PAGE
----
watto_cobraJWSCFileMakerFeller
  • Reply 5 of 11
    At this astronomical price it’s cheaper for me to rip out my legacy ZWave devices and replace them with HomeKit ones, than try to keep them on life support and deal with the idiosyncrasies of yet another hub (I already have Homebridge running on a Raspberry Pi, Philips Hue, Caseta, Ikea Tradfri, Aqara, a Sonoff Zigbee gateway… way too many tiny boxes that use up an Ethernet port and a power outlet, it’s maddening.
    watto_cobrambenz1962
  • Reply 6 of 11
    At this astronomical price it’s cheaper for me to rip out my legacy ZWave devices and replace them with HomeKit ones, than try to keep them on life support and deal with the idiosyncrasies of yet another hub (I already have Homebridge running on a Raspberry Pi, Philips Hue, Caseta, Ikea Tradfri, Aqara, a Sonoff Zigbee gateway… way too many tiny boxes that use up an Ethernet port and a power outlet, it’s maddening.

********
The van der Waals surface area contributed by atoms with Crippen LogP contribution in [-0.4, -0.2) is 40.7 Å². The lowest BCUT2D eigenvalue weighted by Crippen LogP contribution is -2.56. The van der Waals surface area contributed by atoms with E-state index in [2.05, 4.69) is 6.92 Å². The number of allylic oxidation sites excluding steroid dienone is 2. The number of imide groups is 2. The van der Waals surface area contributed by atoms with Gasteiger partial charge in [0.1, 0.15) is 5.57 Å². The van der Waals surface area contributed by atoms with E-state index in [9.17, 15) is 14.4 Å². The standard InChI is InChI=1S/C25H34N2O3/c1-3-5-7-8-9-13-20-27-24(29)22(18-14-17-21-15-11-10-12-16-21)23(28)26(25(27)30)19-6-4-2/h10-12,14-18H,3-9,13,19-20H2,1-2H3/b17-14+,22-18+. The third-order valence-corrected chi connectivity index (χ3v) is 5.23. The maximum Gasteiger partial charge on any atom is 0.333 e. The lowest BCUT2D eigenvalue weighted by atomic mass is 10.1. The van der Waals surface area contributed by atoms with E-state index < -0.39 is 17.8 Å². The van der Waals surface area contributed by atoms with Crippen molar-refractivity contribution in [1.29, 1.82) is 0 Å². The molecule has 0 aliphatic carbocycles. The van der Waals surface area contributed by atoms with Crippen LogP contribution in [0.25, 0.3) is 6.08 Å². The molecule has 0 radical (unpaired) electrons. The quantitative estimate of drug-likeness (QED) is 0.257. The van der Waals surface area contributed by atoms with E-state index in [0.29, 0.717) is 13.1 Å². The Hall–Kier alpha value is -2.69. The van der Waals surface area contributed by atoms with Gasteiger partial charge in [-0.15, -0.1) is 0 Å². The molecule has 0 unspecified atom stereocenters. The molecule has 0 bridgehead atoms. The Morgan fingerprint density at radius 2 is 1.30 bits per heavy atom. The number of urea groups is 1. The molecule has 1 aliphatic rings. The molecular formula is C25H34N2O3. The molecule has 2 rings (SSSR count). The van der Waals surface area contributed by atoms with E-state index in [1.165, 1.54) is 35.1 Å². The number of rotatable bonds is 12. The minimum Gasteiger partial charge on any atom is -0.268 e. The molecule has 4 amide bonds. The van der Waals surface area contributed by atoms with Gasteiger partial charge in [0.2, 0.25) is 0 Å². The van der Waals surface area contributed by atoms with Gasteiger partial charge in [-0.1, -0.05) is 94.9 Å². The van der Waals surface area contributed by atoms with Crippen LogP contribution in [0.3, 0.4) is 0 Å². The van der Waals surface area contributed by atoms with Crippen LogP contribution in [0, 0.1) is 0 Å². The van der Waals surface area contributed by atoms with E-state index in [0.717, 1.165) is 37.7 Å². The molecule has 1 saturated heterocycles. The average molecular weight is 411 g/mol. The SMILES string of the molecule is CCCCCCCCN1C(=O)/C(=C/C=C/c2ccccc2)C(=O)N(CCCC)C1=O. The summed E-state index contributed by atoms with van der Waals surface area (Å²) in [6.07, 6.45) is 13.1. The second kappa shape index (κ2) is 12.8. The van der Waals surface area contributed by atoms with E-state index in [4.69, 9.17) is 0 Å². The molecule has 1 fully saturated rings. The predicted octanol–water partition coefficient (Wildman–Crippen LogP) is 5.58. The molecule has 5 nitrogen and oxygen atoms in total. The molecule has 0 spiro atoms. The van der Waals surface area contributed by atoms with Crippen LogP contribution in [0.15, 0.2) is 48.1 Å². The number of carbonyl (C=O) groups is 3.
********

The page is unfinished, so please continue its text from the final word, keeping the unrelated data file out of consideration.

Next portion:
The only issue is trying to find a device with native HomeKit support to replace the existing Z-Wave device you currently have.  After all these years, there’s still not something as simple as (for example) a water shutoff valve available for HomeKit.  I would love one of these as a recent water leak cost me a lot more than $500 in damages that I wasn’t home for.  This hub will make it possible and especially for those that don’t have the time to tinker with HomeBridge. 

    watto_cobra
  • Reply 7 of 11
    MplsP said:
    This is huge. Z wave existed long before HomeKit and there’s a huge installed base of z wave devices. Up until now, if you wanted to switch to HomeKit, you were required to dump your entire inventory of devices and start from scratch. This would cost hundreds to even thousands of dollars, a rather difficult proposition to make. In addition, the number of HomeKit devices is still quite limited and there’s not a lot of choice. Opening up the z wave market increases the possibilities. Of course, 430€ is a hefty sum to shell out just for a bridge, too. 

    The other problem with HomeKit that’s probably limiting adoption more than anything is it is still so limited functionally. We’ve had a S wave system from Schlage in our house for 10 years and it has far more capabilities than HomeKit. 
    And you would be wrong!